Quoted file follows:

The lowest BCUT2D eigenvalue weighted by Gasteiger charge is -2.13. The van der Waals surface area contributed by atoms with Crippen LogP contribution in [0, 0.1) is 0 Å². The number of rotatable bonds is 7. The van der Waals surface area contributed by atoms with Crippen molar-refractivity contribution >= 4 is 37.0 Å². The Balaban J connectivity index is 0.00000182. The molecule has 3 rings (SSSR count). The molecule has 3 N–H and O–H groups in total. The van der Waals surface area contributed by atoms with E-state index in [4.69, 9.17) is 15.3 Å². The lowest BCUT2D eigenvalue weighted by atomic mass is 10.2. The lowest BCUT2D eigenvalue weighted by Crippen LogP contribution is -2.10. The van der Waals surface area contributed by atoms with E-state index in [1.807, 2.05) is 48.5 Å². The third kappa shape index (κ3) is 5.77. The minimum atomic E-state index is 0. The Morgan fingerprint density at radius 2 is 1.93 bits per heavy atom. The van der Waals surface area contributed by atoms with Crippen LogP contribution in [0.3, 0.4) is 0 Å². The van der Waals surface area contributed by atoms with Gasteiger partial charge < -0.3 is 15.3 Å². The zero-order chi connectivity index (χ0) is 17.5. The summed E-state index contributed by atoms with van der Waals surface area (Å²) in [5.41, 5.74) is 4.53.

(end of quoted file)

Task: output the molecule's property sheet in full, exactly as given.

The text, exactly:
The lowest BCUT2D eigenvalue weighted by Gasteiger charge is -2.13. The van der Waals surface area contributed by atoms with Crippen LogP contribution in [0, 0.1) is 0 Å². The number of rotatable bonds is 7. The van der Waals surface area contributed by atoms with Crippen molar-refractivity contribution >= 4 is 37.0 Å². The Balaban J connectivity index is 0.00000182. The molecule has 3 rings (SSSR count). The molecule has 3 N–H and O–H groups in total. The van der Waals surface area contributed by atoms with E-state index in [4.69, 9.17) is 15.3 Å². The lowest BCUT2D eigenvalue weighted by atomic mass is 10.2. The lowest BCUT2D eigenvalue weighted by Crippen LogP contribution is -2.10. The van der Waals surface area contributed by atoms with E-state index in [1.807, 2.05) is 48.5 Å². The third kappa shape index (κ3) is 5.77. The minimum atomic E-state index is 0. The Morgan fingerprint density at radius 2 is 1.93 bits per heavy atom. The van der Waals surface area contributed by atoms with Crippen LogP contribution in [0.3, 0.4) is 0 Å². The van der Waals surface area contributed by atoms with Gasteiger partial charge < -0.3 is 15.3 Å². The zero-order chi connectivity index (χ0) is 17.5. The summed E-state index contributed by atoms with van der Waals surface area (Å²) in [5.41, 5.74) is 4.53.